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Chapter 12: Behind Those Reflecting Eyes

Once a monk made a portrait of Joshu and gave it to him.
Joshu said to the monk, “Tell me, does this look like me or not? If it looks like me, I will beat me to death; if it doesn’t, I will burn you to death!”
The monk had nothing to say.

One of Kinzan’s monks painted a portrait of him and presented it to him.
Kinzan said to the monk, “Is it like me or not?”
The monk made no answer.
Kinzan, answering himself, said, “Let the assembly decide!”

Fuke was the chief disciple of Banzan, and was the most eccentric of all the Zen monks.
When Banzan was about to die, he asked his monks to bring him his portrait, but he was not satisfied with any of them.
At that time, Fuke had one of them, and Banzan said, “Why don’t you show me it then?”
Fuke turned a somersault and went out.
Banzan said, “This lunatic will pervert the true way from now on.”

Maneesha, Zen is more a gesture than an explicit explanation. It is a very subtle fragrance. You need immense sensitivity to feel the breeze and its coolness.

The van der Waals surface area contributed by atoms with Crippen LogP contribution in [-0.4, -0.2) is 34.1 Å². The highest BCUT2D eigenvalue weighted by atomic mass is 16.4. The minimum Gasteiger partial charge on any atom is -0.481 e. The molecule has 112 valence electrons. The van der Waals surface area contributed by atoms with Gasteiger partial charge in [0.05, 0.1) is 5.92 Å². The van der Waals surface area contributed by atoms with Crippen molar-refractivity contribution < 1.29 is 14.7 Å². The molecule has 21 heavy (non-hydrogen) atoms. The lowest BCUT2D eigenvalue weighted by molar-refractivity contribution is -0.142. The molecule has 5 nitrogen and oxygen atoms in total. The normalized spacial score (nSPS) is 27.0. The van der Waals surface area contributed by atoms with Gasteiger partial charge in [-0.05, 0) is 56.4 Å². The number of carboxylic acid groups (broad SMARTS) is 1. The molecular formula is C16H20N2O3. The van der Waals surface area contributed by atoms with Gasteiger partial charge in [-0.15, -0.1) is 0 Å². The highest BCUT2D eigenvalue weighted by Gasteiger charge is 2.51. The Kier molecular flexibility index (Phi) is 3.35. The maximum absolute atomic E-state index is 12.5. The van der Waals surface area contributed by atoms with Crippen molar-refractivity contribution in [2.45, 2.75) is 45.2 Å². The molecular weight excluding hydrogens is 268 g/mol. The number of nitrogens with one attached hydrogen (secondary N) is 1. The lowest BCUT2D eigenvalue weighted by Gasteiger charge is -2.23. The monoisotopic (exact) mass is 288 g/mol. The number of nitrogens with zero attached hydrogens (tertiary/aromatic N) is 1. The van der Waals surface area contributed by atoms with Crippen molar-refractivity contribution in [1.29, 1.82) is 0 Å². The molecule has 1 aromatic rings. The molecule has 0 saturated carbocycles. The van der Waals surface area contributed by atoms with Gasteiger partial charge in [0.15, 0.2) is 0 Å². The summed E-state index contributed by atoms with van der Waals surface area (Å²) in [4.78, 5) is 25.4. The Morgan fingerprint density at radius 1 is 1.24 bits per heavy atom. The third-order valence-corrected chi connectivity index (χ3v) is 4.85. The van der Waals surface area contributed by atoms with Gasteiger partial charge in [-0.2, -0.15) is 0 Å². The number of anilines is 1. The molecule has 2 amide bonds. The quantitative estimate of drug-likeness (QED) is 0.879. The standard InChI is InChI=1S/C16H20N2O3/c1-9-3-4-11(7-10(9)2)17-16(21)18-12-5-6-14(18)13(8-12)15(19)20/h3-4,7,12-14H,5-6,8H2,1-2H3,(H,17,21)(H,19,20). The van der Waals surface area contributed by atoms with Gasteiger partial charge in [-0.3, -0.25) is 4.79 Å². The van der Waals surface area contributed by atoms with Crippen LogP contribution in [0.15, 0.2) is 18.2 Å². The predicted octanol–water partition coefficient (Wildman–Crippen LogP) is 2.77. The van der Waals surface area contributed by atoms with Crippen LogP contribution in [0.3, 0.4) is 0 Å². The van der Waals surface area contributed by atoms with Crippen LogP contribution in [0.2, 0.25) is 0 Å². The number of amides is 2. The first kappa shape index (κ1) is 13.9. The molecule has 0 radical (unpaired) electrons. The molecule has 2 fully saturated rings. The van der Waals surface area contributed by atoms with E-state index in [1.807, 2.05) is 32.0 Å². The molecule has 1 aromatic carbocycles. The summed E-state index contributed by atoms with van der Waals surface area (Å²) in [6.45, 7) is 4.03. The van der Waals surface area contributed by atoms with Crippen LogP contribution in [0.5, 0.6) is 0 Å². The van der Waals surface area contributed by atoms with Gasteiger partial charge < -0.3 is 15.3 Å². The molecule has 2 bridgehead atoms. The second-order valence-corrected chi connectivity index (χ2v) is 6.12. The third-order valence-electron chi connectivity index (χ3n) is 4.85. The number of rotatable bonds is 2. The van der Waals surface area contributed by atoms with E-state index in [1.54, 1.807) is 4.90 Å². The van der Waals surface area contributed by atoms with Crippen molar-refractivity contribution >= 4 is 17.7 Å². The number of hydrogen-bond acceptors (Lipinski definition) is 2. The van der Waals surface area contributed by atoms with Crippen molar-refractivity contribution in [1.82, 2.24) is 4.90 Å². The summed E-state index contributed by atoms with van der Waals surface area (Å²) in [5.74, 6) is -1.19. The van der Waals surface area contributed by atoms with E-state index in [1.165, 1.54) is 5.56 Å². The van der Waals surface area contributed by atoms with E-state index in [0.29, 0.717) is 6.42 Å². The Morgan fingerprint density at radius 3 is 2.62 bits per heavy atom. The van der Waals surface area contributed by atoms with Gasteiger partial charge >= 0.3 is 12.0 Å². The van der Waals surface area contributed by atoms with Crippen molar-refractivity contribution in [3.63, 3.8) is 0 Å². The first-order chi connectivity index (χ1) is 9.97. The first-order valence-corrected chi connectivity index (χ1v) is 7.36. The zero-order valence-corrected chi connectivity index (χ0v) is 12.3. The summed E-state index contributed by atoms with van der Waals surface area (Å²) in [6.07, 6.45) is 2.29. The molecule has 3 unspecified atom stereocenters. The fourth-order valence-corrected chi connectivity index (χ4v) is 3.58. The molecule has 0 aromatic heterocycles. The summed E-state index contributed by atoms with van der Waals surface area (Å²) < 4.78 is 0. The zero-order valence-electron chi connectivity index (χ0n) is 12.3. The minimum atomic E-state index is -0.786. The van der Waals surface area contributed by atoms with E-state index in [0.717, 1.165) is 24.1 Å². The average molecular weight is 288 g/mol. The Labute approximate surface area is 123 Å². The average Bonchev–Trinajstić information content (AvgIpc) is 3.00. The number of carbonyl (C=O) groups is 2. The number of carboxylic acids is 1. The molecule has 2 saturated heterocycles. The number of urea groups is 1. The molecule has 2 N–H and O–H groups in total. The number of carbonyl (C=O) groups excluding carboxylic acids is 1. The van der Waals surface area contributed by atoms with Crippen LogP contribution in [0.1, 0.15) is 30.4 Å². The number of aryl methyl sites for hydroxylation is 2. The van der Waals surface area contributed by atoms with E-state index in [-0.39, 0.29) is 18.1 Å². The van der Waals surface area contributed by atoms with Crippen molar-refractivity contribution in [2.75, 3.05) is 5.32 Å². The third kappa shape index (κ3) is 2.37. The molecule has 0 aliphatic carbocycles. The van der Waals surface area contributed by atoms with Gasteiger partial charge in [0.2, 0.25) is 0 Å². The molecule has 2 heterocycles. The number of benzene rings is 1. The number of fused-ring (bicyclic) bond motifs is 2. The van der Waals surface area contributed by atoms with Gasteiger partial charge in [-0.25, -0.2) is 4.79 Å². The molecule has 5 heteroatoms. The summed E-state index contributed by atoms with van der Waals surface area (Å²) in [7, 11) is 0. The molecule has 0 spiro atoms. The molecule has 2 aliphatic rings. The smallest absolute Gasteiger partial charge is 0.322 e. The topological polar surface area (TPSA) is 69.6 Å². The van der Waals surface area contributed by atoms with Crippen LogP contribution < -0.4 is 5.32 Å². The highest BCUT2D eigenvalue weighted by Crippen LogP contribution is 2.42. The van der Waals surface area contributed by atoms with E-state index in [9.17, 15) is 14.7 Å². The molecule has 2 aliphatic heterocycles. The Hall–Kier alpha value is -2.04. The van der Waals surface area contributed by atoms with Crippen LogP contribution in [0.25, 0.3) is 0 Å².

It does not speak loudly, it whispers - but whispers immense music, great poetry. It only hints, without any explanation. If you are centered in yourself, the hint is enough; if you are not centered in yourself, even the whole explanation will be of no use. It will give you more knowledge, more ego, a more sophisticated personality, but it will not make you wise - as wise as an innocent child, those clear eyes which can see without any judgment.

In these anecdotes you will find again and again the indication of the wordless.

The whole process of Zen is that nothing has to be disciplined, nothing has to be achieved. All that has to happen has happened; you just have to be awake to see it. You are already at the point where you want to be, but you have never looked underneath your feet.

Zen is only a warning: “Don’t run, just sit still.” The whole splendor of existence is hidden in your very stillness.

Out of context, these Zen anecdotes will look a little crazy, but in the context of Zen they have immense meaning, although the meaning is not logical - the meaning is existential.

Once a monk made a portrait of Joshu and gave it to him.

Joshu being one of the greatest masters.

Joshu said to the monk, “Tell me, does this look like me or not? If it looks like me, I will beat me to death; if it does not I will burn you to death!”

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